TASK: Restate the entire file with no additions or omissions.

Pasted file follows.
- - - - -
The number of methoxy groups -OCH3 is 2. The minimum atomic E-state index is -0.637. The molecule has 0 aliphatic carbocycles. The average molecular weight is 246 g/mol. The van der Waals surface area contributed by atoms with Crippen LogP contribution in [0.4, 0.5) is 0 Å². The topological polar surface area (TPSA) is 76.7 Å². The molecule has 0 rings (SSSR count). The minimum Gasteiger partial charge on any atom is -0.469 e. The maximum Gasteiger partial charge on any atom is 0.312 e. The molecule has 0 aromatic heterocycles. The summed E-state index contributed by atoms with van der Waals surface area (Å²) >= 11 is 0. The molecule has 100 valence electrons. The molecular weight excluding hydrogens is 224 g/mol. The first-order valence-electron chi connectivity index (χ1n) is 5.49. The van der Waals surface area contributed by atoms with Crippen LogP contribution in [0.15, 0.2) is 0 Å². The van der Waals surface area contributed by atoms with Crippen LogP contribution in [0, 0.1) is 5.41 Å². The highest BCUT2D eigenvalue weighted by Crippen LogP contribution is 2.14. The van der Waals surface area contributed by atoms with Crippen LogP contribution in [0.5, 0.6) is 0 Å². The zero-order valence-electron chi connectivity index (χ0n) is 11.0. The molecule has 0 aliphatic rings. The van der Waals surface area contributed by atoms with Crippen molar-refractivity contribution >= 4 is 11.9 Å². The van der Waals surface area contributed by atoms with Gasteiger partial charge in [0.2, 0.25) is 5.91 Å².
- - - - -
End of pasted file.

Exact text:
The number of methoxy groups -OCH3 is 2. The minimum atomic E-state index is -0.637. The molecule has 0 aliphatic carbocycles. The average molecular weight is 246 g/mol. The van der Waals surface area contributed by atoms with Crippen LogP contribution in [0.4, 0.5) is 0 Å². The topological polar surface area (TPSA) is 76.7 Å². The molecule has 0 rings (SSSR count). The minimum Gasteiger partial charge on any atom is -0.469 e. The maximum Gasteiger partial charge on any atom is 0.312 e. The molecule has 0 aromatic heterocycles. The summed E-state index contributed by atoms with van der Waals surface area (Å²) >= 11 is 0. The molecule has 100 valence electrons. The molecular weight excluding hydrogens is 224 g/mol. The first-order valence-electron chi connectivity index (χ1n) is 5.49. The van der Waals surface area contributed by atoms with Crippen LogP contribution in [0.15, 0.2) is 0 Å². The van der Waals surface area contributed by atoms with Crippen LogP contribution in [0, 0.1) is 5.41 Å². The highest BCUT2D eigenvalue weighted by Crippen LogP contribution is 2.14. The van der Waals surface area contributed by atoms with Crippen LogP contribution in [0.5, 0.6) is 0 Å². The zero-order valence-electron chi connectivity index (χ0n) is 11.0. The molecule has 0 aliphatic rings. The van der Waals surface area contributed by atoms with Crippen molar-refractivity contribution >= 4 is 11.9 Å². The van der Waals surface area contributed by atoms with Gasteiger partial charge in [0.2, 0.25) is 5.91 Å².